So, I'm a cynic.  It just seems to me that push comes to shove, and they're all the same.

      And I'm also sick and tired of the patronizing way the world talks to us.  Those NY Times editorials are just too preachy for words.  I wonder if anyone there ever reads reactions like mine.

      Our collective memories are much too short, so I decided to take a look at the new Gush Katif Museum.  I was hoping/expecting to get a taste of the beauty which was once Gush Katif, but it's a disappointment. 

      Here's an obituary about one of Neve Dekalim's more unique residents.

      About memories, it's already ten years since Harel Bin Nun, HaYa"D, of Shiloh, was murdered.  A Sefer Torah was dedicated to his memory in the community his brothers established in his name, Givat Harel.

      Something else to remember, Ehud Barak's reign of terror. Defying logic, he's back as head of the Labor Party and he's campaigning to return to power.  Please read this and pass it around.  The wave of Arab terror which began during Barak's rule was unprecedented.  Don't forget, please.

      Now, back to my menial tasks here in the eye of the storm.

      Av 14, 5768, 8/15/2008

      We Truly Are An עם רוחני Am Ruchani

      In Hebrew, רוח ru'ach means both wind and spirit and is also the linguistic root for spiritual, רוחני ruchani. During yesterday's extremely enjoyable time helping my granddaughters fly their handmade kites in the Israel Museum, the title to this post was flying around my head, like a hyperactive fly.

      The outdoor gardens were full of people, all sorts of people, in all sorts of dress. The "day" didn't belong to just one type.

      Even when multiple kite strings got tangled up, and they sure did, the mood stayed friendly and cheerful.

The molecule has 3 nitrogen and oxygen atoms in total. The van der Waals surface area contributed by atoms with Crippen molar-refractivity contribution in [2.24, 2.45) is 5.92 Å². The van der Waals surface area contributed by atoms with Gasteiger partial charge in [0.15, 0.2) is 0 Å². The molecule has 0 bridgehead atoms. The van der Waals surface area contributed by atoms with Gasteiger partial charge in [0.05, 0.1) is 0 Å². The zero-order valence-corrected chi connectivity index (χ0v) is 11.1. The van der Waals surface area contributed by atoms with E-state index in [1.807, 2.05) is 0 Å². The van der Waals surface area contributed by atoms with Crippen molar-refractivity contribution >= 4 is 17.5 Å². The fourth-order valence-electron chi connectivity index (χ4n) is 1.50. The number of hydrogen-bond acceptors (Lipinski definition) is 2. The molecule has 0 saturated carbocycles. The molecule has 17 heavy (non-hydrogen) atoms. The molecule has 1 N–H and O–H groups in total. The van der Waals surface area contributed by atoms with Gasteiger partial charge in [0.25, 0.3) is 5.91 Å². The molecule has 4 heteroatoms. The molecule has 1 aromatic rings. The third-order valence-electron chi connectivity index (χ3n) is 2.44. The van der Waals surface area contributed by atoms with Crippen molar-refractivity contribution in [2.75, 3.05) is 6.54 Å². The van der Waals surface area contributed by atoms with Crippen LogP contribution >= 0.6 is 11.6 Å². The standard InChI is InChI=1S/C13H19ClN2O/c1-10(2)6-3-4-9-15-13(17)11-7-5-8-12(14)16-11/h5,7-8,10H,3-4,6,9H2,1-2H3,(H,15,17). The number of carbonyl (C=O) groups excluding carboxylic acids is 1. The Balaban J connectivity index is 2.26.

Periodically there were announcements that Mincha minyanim would be forming, so anyone who wanted to pray the Jewish Afternoon Prayer could gather at a specific place. I don't remember that from museum events when my own children were young.

      Today religion is more "natural" and unembarrassed. Years ago, men (and women) who wanted to pray would look for an unobtrusive corner, hidden from public view.

      This kite, flying high above was made by my granddaughter, in the kite-making workshop. Grandmothers can brag, can't they?

      I don't know when the festivities ended, but I'm sure it was difficult for the museum staff to send people home.

      עם ישראל חי

      Am Yisrael Chai

      The People of Israel Lives!!

      Av 7, 5768, 8/8/2008

      That Vision Thing

      A leader has vision.

      He/She sees it as a possiblity, no, a surity, insurance for the future.

      That's one of the elements in charisma.  Arik Sharon had it.  Whether right or wrong, he could get people to obey him.  Begin had it, but then he lost it once he gave Egypt the Sinai.  The Left gloated.  They knew, like when Delila convinced Samson to cut his hair, that Menachem Begin would cease to be the Begin we loved.  Samson's hair later grew in, and he used his renewed strength to destroy his enemies, but sadly, Begin just faded away.

      Our Biblical Homeland, liberated during the 1967, Six Days War, is divided in three general areas: The Shomron, Binyamin and Gush Etzion-Hebron.  I live in Shiloh, which is in Binyamin, north of Jerusalem, south of Tapuach and Rechallim.  In Biblical times, Shiloh was our spiritual center, where the Mishkan, Tabernacle, rested for 369 years.  I'm attached to that spirit.

      Recently I've had the wonderful opportunity to see the building energy of my neighbors in the north, the Shomron.  Daniella Weiss visited to tell us of how she's inspiring youth, younger than her own children, to continue to build new communities in Judea and Samaria.  And yesterday, I joined Helen Freedman, of AFSI, on a tour led by David Haivri of Tapuach.

      We visited Rechallim, rich with children, which must make Rachella Druk, HaYa"D, so proud in Olam Haba.  It is located at the site of her murder by Arab terrorists.  Then we looked at Shechem, Kever Yosef, so near but the Israeli government doesn't allow Jews to visit.  We met the head of the Shomron Regional Council who told us of his impressive plans and programs.  And then we went to Avri Ram's farm in the mountains over Itamar.  It's an oasis of Judaism and Zionism.

      Now I pray that we will feast with the Moshiach on Tisha B'Av, instead of fasting.  Baruch Hashem, I feel  leadership from the Shomron.